Courts don’t hold a city responsible when an off-duty employee drinks too much and faces charges of DUI. But if that city employee is DUI in Los Angeles when on the job, the result could be costly for his/her employer.
One recent example comes from San Francisco. The City is about to approve a $5 million settlement in the case of firefighter Michael Quinn. In June 2013, Quinn was driving a fire truck in the city’s South of Market district when he collided with motorcyclist Jack Frazier. The crash, which left Frazier with serious injuries, took place around 11:30 p.m.
TV station KRON 4 reports that police arrested Quinn on suspicion of DUI and on leaving the scene of the crash. The grand jury indicted him almost nine months later on three felony counts of driving under the influence causing injury, driving with a BAC of 0.08 percent or higher causing injury and driving a commercial motor vehicle with a BAC of .04 percent or higher causing injury.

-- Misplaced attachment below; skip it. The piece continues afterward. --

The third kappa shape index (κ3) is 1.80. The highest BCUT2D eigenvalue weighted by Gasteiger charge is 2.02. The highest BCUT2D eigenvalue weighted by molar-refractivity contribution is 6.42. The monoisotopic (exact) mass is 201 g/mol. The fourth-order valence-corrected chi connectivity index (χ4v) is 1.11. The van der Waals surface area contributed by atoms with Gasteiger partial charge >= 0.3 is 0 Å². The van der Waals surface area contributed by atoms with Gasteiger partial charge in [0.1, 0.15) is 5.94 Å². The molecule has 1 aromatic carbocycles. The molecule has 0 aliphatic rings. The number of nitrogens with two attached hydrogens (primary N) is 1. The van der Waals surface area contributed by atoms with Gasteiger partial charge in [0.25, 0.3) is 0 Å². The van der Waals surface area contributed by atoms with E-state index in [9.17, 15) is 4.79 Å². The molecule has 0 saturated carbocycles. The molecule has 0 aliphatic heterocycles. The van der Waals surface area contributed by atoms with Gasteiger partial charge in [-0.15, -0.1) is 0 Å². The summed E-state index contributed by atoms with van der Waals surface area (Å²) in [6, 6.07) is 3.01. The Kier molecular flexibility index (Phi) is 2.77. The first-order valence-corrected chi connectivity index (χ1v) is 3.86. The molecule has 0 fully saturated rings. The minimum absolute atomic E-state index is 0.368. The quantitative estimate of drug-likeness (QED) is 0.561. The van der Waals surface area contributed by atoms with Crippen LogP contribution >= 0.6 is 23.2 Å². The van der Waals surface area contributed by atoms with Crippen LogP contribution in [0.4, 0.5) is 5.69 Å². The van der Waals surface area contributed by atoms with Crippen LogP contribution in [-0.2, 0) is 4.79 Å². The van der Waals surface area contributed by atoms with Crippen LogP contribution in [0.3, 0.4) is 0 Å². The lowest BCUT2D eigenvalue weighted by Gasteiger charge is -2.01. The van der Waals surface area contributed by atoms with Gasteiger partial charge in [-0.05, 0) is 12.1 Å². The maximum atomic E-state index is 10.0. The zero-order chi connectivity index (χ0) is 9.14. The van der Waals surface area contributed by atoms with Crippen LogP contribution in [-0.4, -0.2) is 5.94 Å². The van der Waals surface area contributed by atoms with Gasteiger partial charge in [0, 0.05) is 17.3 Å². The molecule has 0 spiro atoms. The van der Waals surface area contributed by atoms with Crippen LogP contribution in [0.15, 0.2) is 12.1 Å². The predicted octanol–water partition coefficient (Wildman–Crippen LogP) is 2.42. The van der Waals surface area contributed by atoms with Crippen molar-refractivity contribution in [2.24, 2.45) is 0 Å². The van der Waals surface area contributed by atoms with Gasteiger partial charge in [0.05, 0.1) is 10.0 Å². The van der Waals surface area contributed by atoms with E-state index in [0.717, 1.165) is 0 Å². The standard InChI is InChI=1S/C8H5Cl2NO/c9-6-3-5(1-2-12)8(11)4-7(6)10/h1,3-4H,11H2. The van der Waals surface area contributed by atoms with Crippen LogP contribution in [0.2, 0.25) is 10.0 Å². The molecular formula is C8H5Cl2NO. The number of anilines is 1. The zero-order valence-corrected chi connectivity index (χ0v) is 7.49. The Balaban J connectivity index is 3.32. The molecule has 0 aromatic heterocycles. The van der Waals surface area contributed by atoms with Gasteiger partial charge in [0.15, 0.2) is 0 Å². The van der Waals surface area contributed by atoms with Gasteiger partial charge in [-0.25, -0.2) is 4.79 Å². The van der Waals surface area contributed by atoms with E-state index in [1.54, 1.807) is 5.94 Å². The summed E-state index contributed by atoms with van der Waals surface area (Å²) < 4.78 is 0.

In March 2015, a judge ruled that the BAC evidence against Quinn was inadmissible because the fire department’s breathalyzer used by to measure Quinn’s BAC was not calibrated to police standards. Prosecutors are still pursuing the case against him, however.
Although Quinn left the fire department after the incident, the City of San Francisco is still on the hook for damages. The city’s attorney’s office has proposed a $4.99 million payout; Quinn will be personally responsible for $10,000 of that amount.
Drivers of commercial vehicles in California (which include fire trucks) face greater restrictions for DUI. Under Vehicle Codes 23152 and 15300, courts can convict them of DUI if their BAC is 0.04 or greater. They’ll also lose their commercial driver’s license for a year.
Designing and executing an effective defense against DUI charges (even simple ones) is not intuitive. Fortunately, you can trust the seasoned, highly successful Michael Kraut. Call a DUI lawyer in Los Angeles with nearly two decades of experience.